PSC Commissioners that are appointed are supposed to be insulated from political influence by becoming independent once appointed.  The appointer (Governor) supposedly loses power over the Commissioner once he/she is appointed.  However, by allowing appointments to expire, and the expired Commissioner to continue to serve, a Governor may control the day-to-day decisions of the Commissioner as long as this lasts (4 long years!).  If the expired Commissioner makes one misstep, he can be gone the next day if the Governor suddenly decides to appoint someone else.  This is a filthy practice that should be illegal.  But it's also how Governor-schmoozing corporate utility companies continue to stomp on West Virginia ratepayers.

It's not like Tomblin "doesn't have time" to make any appointments to the PSC.  He managed to promptly re-appoint utility lawyer Michael Albert in 2013, when his second term expired.  He also managed to appoint Brooks McCabe to the empty seat of former Commissioner Ryan Palmer, when he left in 2014.  McCabe is a former legislator who has absolutely no background or education in utilities regulation or consumer protection.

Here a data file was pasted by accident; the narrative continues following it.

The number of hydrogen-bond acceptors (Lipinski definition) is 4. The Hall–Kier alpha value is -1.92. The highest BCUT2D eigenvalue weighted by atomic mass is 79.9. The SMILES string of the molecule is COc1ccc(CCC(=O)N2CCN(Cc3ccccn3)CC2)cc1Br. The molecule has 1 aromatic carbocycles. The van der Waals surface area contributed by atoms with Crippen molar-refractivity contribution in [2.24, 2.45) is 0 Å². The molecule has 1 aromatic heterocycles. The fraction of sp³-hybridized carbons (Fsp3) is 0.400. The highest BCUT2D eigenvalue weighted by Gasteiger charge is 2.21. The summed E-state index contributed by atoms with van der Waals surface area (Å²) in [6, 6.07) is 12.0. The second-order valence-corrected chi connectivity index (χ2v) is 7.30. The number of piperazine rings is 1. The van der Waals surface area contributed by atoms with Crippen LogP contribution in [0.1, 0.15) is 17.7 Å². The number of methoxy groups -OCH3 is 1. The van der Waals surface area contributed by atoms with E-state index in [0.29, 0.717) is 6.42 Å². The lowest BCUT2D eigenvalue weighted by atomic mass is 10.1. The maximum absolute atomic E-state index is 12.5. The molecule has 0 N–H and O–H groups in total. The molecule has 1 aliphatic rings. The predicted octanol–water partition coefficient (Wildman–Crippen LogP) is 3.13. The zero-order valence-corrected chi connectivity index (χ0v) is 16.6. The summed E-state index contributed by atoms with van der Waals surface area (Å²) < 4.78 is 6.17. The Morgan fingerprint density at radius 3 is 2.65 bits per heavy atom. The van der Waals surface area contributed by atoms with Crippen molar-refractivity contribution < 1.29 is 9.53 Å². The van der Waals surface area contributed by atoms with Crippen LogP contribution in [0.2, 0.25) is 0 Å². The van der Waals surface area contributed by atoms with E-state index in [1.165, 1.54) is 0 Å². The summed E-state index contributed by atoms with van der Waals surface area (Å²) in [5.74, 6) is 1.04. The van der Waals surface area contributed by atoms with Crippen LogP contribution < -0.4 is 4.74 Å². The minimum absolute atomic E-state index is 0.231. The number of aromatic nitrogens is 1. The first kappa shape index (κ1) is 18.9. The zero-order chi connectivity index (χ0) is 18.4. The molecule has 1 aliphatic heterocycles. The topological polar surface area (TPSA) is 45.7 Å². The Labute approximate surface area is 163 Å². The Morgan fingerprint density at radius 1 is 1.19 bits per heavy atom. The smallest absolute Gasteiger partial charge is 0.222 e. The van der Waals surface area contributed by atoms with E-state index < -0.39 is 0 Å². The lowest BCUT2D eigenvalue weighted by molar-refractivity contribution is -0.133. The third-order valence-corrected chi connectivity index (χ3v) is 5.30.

So, who shall fill McKinney's seat, now that it's finally vacated?  That's what the Gazette-Mail investigated:
Gov. Earl Ray Tomblin has no plan to appoint a third member to the West Virginia Public Service Commission, even though several people have expressed interest in the position or recommended others they believe would fit the post.

Emails and communications obtained through a Freedom of Information Act request show that numerous people have contacted the Governor’s Office since January, asking Tomblin to confirm them for the post or to consider their preferred candidates.